If I can't trust the senior student to correct me when I make a mistake in a way that's safe, I can't practice aikido. If I make the mistake of attacking more strongly than my ukemi can take, then I depend on my practice partner to explain what I'm doing that could end up putting me in an unsafe position, and to modify my attack accordingly.

I only need to be told once. I don't need to have a serious injury as a lesson in what not to do. And for sure I don't need to have the person responsible for the injury on me telling me it was my own fault I got slammed into the mat so hard I got a concussion.

Oh, yes. I did end up going to the emergency room after all, and they confirmed the diagnosis of concussion. It's just a mild one; I should be able to go back onto the mat after a week with no symptoms, but only light practice, no tumbling for a while, and for sure no hitting my head on the mat, even lightly. I've still got a little dizziness but the nausea has subsided, so I'm hopeful I can go back next week some time, even if all I do is ten kan and stretches.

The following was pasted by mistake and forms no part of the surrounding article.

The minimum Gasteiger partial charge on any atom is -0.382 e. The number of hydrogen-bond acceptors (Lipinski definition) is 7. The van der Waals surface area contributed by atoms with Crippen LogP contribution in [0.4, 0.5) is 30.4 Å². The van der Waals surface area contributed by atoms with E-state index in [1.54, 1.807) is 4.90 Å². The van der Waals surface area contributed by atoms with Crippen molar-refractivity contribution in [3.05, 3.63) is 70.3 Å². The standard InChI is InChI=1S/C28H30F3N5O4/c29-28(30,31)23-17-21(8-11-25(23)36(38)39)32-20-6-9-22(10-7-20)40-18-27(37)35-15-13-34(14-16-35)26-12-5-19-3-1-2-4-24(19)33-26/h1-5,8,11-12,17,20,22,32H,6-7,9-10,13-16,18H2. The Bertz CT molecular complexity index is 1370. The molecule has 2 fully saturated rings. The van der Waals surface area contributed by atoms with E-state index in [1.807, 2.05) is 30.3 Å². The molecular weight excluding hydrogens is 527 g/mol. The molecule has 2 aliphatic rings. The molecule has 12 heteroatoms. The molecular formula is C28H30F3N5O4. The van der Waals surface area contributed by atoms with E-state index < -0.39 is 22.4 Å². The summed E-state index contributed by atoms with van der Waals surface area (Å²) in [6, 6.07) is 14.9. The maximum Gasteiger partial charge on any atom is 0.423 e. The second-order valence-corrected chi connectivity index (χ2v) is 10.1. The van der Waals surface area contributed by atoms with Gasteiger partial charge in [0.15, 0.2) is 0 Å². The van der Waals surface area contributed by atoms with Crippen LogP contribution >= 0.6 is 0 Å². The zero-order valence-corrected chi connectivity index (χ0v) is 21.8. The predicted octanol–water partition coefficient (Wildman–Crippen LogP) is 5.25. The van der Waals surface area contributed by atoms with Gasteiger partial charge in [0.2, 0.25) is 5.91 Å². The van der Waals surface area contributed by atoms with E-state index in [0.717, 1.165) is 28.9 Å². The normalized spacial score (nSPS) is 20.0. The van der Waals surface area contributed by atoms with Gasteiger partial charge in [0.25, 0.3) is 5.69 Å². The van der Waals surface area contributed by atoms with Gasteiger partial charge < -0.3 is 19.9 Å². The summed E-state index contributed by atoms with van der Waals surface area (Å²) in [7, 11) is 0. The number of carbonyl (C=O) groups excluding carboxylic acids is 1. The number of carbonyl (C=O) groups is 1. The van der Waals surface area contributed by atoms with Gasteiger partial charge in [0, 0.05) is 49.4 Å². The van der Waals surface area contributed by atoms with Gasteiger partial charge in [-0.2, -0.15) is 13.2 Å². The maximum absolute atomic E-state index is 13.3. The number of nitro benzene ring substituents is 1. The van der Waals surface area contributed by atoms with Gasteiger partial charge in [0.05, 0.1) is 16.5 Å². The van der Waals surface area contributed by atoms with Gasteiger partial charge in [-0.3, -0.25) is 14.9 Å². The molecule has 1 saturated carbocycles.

Active Member
I've come into this thread late but TDWoj I'd like to share my comments.

Firstly, I hope you have continued with your Aikido training, even on an intermittent basis.

I wish you all the best of luck with your training, and wish you continued good health and happiness.

Regardless of age, physical abilities, health issues etc, if you really want to do something, then go for it. If you ever feel any concern at any time in relation to any aspect of your training, talk to your instructor/s about it. If they genuinely care about the art and genuinely care for the continued well being of the followers, then there is no reason why they can't modify your training to suit your needs. Not everybody in the whole world is athletic or agile, and Aikido in particular is an art which emphasises a soft approach/application of technique, hence promoting longevity, practical self defence and good fitness.